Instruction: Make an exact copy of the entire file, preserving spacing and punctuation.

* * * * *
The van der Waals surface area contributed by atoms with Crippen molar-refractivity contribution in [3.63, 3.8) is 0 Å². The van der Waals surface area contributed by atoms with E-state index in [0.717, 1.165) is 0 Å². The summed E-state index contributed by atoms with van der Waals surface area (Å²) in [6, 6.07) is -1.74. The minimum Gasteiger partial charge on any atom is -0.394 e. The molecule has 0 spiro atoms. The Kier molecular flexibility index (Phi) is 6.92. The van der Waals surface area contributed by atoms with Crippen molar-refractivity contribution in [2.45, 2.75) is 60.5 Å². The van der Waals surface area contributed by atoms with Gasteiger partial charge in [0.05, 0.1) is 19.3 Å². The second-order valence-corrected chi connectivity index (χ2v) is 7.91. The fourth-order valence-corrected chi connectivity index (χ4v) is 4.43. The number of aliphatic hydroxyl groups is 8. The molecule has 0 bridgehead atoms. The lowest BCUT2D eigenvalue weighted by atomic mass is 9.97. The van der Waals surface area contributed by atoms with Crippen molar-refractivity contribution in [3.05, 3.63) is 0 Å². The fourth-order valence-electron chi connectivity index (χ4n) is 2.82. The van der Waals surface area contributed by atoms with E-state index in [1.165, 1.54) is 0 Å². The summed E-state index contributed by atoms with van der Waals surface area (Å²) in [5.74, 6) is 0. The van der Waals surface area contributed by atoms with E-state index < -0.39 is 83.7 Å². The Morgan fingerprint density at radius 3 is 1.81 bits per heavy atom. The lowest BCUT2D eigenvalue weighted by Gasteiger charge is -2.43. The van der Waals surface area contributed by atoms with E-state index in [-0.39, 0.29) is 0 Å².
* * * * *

The van der Waals surface area contributed by atoms with Crippen molar-refractivity contribution in [3.63, 3.8) is 0 Å². The van der Waals surface area contributed by atoms with E-state index in [0.717, 1.165) is 0 Å². The summed E-state index contributed by atoms with van der Waals surface area (Å²) in [6, 6.07) is -1.74. The minimum Gasteiger partial charge on any atom is -0.394 e. The molecule has 0 spiro atoms. The Kier molecular flexibility index (Phi) is 6.92. The van der Waals surface area contributed by atoms with Crippen molar-refractivity contribution in [2.45, 2.75) is 60.5 Å². The van der Waals surface area contributed by atoms with Gasteiger partial charge in [0.05, 0.1) is 19.3 Å². The second-order valence-corrected chi connectivity index (χ2v) is 7.91. The fourth-order valence-corrected chi connectivity index (χ4v) is 4.43. The number of aliphatic hydroxyl groups is 8. The molecule has 0 bridgehead atoms. The lowest BCUT2D eigenvalue weighted by atomic mass is 9.97. The van der Waals surface area contributed by atoms with Crippen molar-refractivity contribution in [3.05, 3.63) is 0 Å². The fourth-order valence-electron chi connectivity index (χ4n) is 2.82. The van der Waals surface area contributed by atoms with E-state index in [1.165, 1.54) is 0 Å². The summed E-state index contributed by atoms with van der Waals surface area (Å²) in [5.74, 6) is 0. The van der Waals surface area contributed by atoms with E-state index < -0.39 is 83.7 Å². The Morgan fingerprint density at radius 3 is 1.81 bits per heavy atom. The lowest BCUT2D eigenvalue weighted by Gasteiger charge is -2.43. The van der Waals surface area contributed by atoms with E-state index in [-0.39, 0.29) is 0 Å².